Focusing on the means makes it easier to persevere when things aren’t going well. And perseverance makes it much more likely that we will get the results we desire.
Goals are important. They establish where we want to go. However, when our progress is slow, it can become easy to abandon the goal. Often, the reason is because we focus on the goal and not the means for attaining it.
Achieving a long-term goal takes perseverance. It can be hard to maintain the drive over a period of months or years, even when we might be making progress. The goal remains in the distance. We can overcome this by shifting our focus from the goal to the means.
As a simple example, consider someone who wants to lose 30 pounds in 6 months. He may weigh himself daily, hoping to see progress. If he doesn’t lose weight as quickly as he’d like, he may get discouraged and abandon the goal. But what if he focuses on the means?
Let us say that, instead of eating fast food for lunch, he decides to carry his lunch each day in an effort to eat healthier and lose weight. His goal is no longer 6 months away—he now has a daily goal. The means become an ends.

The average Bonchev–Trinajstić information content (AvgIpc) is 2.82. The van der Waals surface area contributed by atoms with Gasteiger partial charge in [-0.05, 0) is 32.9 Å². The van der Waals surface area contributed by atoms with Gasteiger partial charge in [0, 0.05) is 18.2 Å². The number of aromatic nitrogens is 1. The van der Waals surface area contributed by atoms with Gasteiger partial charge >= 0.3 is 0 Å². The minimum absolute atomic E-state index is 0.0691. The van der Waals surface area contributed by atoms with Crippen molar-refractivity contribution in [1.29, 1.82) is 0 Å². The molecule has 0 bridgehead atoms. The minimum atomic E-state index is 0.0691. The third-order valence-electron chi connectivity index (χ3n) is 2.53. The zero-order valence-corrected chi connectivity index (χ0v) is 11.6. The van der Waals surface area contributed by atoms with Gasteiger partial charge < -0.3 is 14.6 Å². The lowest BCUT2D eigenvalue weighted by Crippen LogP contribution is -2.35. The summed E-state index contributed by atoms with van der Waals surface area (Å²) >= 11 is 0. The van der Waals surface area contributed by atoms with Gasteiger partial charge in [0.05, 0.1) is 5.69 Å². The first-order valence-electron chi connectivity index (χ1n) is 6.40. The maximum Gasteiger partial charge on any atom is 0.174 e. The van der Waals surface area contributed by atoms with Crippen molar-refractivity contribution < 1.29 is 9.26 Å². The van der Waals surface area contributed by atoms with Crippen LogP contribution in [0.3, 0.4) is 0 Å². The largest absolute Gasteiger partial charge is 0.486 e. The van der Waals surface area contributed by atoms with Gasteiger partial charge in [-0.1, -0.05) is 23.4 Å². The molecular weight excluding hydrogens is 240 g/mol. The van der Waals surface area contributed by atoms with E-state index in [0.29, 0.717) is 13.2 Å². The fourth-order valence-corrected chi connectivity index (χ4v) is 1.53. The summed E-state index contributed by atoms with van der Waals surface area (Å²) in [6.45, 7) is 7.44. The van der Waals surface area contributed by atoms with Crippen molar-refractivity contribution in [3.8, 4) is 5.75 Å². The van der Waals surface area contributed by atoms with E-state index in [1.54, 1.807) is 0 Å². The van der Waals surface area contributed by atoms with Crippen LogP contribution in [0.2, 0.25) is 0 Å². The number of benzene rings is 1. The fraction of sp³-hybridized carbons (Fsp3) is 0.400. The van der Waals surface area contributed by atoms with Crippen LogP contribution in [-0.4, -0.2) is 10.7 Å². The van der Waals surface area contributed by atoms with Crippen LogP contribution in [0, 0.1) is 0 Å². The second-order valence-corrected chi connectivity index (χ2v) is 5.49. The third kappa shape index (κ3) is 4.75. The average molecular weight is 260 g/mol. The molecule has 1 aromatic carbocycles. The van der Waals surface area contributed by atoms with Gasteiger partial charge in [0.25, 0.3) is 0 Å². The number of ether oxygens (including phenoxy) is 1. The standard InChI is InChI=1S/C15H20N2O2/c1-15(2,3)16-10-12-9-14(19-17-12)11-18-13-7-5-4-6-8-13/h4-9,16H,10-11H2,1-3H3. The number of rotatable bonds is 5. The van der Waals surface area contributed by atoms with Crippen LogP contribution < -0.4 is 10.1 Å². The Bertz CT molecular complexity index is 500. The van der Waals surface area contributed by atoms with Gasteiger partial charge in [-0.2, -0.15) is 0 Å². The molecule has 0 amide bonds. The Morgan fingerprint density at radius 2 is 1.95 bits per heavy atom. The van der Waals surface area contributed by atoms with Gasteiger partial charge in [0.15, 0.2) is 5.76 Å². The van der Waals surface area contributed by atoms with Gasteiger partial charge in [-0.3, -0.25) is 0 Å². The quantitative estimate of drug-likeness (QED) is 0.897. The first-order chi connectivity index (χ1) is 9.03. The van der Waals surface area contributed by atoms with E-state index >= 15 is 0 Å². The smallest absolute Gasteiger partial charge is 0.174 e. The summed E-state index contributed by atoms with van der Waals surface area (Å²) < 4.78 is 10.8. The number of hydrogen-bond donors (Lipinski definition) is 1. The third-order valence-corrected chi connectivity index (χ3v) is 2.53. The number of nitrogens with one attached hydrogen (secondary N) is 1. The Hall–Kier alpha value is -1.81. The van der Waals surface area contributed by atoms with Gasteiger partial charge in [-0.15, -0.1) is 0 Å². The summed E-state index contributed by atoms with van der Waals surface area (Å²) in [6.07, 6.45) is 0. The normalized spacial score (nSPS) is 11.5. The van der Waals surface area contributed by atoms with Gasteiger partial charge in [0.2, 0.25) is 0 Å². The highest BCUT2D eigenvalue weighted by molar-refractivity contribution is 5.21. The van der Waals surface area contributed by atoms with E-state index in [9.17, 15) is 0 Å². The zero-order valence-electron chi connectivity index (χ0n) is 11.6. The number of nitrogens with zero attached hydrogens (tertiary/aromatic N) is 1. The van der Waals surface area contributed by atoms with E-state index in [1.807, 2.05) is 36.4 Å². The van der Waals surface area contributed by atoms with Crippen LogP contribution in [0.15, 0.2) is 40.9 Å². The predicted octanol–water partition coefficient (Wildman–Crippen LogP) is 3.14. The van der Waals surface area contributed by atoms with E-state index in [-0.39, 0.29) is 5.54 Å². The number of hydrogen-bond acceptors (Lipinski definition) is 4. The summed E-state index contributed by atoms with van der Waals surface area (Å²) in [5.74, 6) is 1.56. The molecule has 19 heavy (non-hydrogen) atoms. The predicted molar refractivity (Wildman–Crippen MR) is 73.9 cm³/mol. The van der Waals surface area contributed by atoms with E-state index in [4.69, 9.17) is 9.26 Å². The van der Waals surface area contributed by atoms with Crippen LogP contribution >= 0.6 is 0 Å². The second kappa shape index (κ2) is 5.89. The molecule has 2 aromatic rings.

By shifting the focus, he can now see progress each day that he carries his lunch. He knows that if he keeps doing that, he will eventually lose weight. And he finds it much easier to focus on what he can do today rather than focusing on the weight he hopes to attain in 6 months.
The same principle applies to any long-term goal: if we keep doing the right things, we increase our chances of experiencing good results.
We should certainly plan for and think about the long-term. But it is often easier to accomplish long-term goals by focusing on the short-term— the means.